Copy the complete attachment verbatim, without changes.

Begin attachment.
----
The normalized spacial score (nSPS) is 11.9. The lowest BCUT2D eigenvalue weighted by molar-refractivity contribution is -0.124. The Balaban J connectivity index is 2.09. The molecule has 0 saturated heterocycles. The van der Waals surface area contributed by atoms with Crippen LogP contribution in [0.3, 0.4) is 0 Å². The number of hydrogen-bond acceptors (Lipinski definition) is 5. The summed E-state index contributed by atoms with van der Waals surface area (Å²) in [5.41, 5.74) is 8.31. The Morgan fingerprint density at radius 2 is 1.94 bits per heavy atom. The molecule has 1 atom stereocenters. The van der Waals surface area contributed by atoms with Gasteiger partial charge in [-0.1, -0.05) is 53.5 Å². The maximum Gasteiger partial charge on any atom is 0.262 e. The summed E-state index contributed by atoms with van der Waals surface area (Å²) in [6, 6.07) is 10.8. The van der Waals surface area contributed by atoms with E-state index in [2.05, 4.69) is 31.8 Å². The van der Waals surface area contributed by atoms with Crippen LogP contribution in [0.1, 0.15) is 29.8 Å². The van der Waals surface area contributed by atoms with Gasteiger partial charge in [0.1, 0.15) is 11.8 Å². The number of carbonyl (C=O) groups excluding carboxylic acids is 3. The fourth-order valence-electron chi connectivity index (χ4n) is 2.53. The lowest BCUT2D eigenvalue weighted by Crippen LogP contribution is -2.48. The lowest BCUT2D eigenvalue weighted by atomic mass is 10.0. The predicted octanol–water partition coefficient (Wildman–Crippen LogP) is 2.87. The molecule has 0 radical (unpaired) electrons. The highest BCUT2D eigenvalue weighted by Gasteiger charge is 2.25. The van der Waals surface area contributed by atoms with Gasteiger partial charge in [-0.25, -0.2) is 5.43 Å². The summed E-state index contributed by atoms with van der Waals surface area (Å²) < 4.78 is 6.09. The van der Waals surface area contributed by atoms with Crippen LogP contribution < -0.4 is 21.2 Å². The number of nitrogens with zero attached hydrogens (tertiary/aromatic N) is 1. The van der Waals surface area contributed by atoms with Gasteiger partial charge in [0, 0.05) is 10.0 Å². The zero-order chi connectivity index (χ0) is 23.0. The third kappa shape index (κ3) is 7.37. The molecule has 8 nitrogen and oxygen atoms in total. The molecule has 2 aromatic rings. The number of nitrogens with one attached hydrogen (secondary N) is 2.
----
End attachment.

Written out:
The normalized spacial score (nSPS) is 11.9. The lowest BCUT2D eigenvalue weighted by molar-refractivity contribution is -0.124. The Balaban J connectivity index is 2.09. The molecule has 0 saturated heterocycles. The van der Waals surface area contributed by atoms with Crippen LogP contribution in [0.3, 0.4) is 0 Å². The number of hydrogen-bond acceptors (Lipinski definition) is 5. The summed E-state index contributed by atoms with van der Waals surface area (Å²) in [5.41, 5.74) is 8.31. The Morgan fingerprint density at radius 2 is 1.94 bits per heavy atom. The molecule has 1 atom stereocenters. The van der Waals surface area contributed by atoms with Gasteiger partial charge in [-0.1, -0.05) is 53.5 Å². The maximum Gasteiger partial charge on any atom is 0.262 e. The summed E-state index contributed by atoms with van der Waals surface area (Å²) in [6, 6.07) is 10.8. The van der Waals surface area contributed by atoms with E-state index in [2.05, 4.69) is 31.8 Å². The van der Waals surface area contributed by atoms with Crippen LogP contribution in [0.1, 0.15) is 29.8 Å². The van der Waals surface area contributed by atoms with Gasteiger partial charge in [0.1, 0.15) is 11.8 Å². The number of carbonyl (C=O) groups excluding carboxylic acids is 3. The fourth-order valence-electron chi connectivity index (χ4n) is 2.53. The lowest BCUT2D eigenvalue weighted by Crippen LogP contribution is -2.48. The lowest BCUT2D eigenvalue weighted by atomic mass is 10.0. The predicted octanol–water partition coefficient (Wildman–Crippen LogP) is 2.87. The molecule has 0 radical (unpaired) electrons. The highest BCUT2D eigenvalue weighted by Gasteiger charge is 2.25. The van der Waals surface area contributed by atoms with Gasteiger partial charge in [-0.25, -0.2) is 5.43 Å². The summed E-state index contributed by atoms with van der Waals surface area (Å²) < 4.78 is 6.09. The van der Waals surface area contributed by atoms with Crippen LogP contribution < -0.4 is 21.2 Å². The number of nitrogens with zero attached hydrogens (tertiary/aromatic N) is 1. The van der Waals surface area contributed by atoms with Gasteiger partial charge in [0, 0.05) is 10.0 Å². The zero-order chi connectivity index (χ0) is 23.0. The third kappa shape index (κ3) is 7.37. The molecule has 8 nitrogen and oxygen atoms in total. The molecule has 2 aromatic rings. The number of nitrogens with one attached hydrogen (secondary N) is 2.